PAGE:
Spring: Act II, The Melt
Updated: Feb 17
Announcing "Spring: Act II, The Melt". This new miniseries is the second part of the grand drama that is Spring, at least the way I'm interpreting things. Around here, high mountains ensure we get a healthy snowpack every year. Long after the low country has put on its wildflower show, snow fields still rule up high. But the spring sun shines powerfully upon them--even stronger up there than down in the valleys because there's less atmosphere up high. For those of you who've suffered a mountain sunburn, you probably realize UV intensity increases by 4% for every 1,000 feet you go up in elevation. The bottom line is deep snow, brilliant light, warm air, and a surround-sound of quiet, ceaseless trickling.
Part 2 in Act 2, The Melt. Even though it's late May and still snowing, the cold just can't keep up with the compounded warmth of longer days. Big, wet, sloppy puddles in every swale and depression. And when the landscape isn't pure white any more, the melt picks up speed, warming the dark things that absorb its rays. Every bit of warm mud, stick or plant then radiates the heat, melting everything around it. That's not even counting the warming earth beneath the snow. Under attack from all sides, winter is departing.
Part 3 in Act II: The Melt. All that melting snow in the high country has to go somewhere, so it answers the call of gravity. Drips trickle down into the soil, and when that fills up, puddles form, They spill, and rivulets begin. These join forces with neighboring rivulets, and in a few short yards, you have a merry little stream on your hands. Add in the runoff from a number of snowbanks in the drainage, and it's more than a stream: there's a small flood starting--the kind that whips and jumps along, packing a lot of power. The kind that can take out a small dam. This phenomenon of drainages, watersheds, tributaries, hydrology sounds sort of dry when it's put in those terms. Just the opposite. I think it's mesmerizing, spellbinding, and has a kind of siren call to it. Plus, it's happening in a drainage near you!
Part 4; Spring, a Play in 3 Acts, Act II The Melt. With the Midwest undergoing unbelievable floods right now, this looks kind of scary. Don't worry, the flood in this picture is a natural part of spring--something the system is adapted to. These plants like being inundated. The alders and willows appreciate the cleanse: it weeds out the unwelcome evergreens. The sedges savor the extra soaking--it keeps them going through the dry months of early summer. The whole stream architecture is built around snowmelt floods, with a channel of just the right width, and a lower floodplain of the perfect extent to accommodate the runoff from the average year plus some. Bigger snow years like this one just brush back the upland plants a bit, like an aggressive pitcher does with a batter leaning too far in. The whole stream system waits to show off its skills this time of year. And with the snow in the midst of its melt, it's time to play ball!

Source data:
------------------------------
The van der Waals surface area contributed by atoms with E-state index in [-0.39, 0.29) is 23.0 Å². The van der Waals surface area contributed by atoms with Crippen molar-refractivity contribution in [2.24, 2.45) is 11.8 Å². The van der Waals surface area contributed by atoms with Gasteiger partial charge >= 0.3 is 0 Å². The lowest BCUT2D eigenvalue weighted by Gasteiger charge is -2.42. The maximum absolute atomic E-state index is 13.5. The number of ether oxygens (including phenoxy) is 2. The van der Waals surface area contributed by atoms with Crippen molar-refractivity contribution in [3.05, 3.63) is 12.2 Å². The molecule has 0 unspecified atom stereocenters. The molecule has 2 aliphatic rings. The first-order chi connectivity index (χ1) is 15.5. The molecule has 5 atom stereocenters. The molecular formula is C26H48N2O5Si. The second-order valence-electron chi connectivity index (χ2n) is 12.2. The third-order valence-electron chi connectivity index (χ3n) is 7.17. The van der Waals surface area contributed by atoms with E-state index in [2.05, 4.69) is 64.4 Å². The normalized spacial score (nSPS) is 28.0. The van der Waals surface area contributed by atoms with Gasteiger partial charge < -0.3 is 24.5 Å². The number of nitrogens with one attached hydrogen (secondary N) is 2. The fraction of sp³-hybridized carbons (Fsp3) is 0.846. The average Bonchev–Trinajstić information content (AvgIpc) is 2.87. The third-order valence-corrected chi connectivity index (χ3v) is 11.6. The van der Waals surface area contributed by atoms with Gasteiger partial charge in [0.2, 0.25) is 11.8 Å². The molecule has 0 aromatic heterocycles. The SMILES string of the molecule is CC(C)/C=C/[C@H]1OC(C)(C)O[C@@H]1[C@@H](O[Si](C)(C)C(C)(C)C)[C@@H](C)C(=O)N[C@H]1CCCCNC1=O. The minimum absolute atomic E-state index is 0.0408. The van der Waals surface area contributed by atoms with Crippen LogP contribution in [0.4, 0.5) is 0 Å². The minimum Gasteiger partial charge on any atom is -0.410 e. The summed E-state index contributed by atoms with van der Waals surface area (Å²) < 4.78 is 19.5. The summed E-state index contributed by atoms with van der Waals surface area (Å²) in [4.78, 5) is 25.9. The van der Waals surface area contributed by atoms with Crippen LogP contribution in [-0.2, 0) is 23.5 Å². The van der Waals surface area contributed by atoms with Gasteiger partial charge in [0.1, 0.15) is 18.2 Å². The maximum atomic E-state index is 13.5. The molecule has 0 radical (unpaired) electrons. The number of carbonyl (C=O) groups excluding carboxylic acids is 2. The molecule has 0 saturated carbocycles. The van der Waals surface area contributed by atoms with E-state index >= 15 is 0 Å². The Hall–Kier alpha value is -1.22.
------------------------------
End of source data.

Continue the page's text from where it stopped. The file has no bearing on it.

Part 5: The Melt. All that floodwater has to go somewhere. When it's on flat terrain, it spreads out over floodplains and fields, dropping its load of silt as it slows. Which, by the way, is great for floodplains and fields and their soil fertility. But when the flood is in steep terrain, it piles up in drainages. Fast and forceful, it picks up rocks and moves them along. Even boulders get nudged downstream. A sawblade of rushing water, rocks and grit can cut through the land...at least it does over the long run. When it happens century upon century, you have a canyon.
And into the lake. Part 6 in Act II: The Melt. This act is the dramatic one in the play that is spring, with lots of motion and danger. It's more riveting than the subtle character study that was Act I- The Annuals--to all but the most dedicated plant lovers.
After the buildup of snowmelt to rivulet to flood to cascade, the lake finally receives its gifts from spring. Water that was frozen all winter starts to arrive, in volume. It brings the particles of Utah dust that landed on it back when it was a snowfield. The dissolved nutrients steeped from winter's dead plants that lay under the snow come along with. Mud and sediments picked up along drainage bottoms. Dissolved oxygen and other gases from all that splashing and churning along the way. Then there's the floodplain detritus the water collected where it rose over the streambank. That's a big part of the food web's foundation--the web that feeds all the lake's creatures. Far more than just water, the snowmelt brings the flavor of the watershed along with it.
Alas, all good things must pass. And so too with lakes: they are just a short blip on the landscape. The painful irony of this act is that these gifts--which are so important to the lake's function and existence, also hasten its death. For sooner or later, every lake fills up with sediments and muck, brought on by its watershed, its fecundity, and the annual snowmelt. Very sad!
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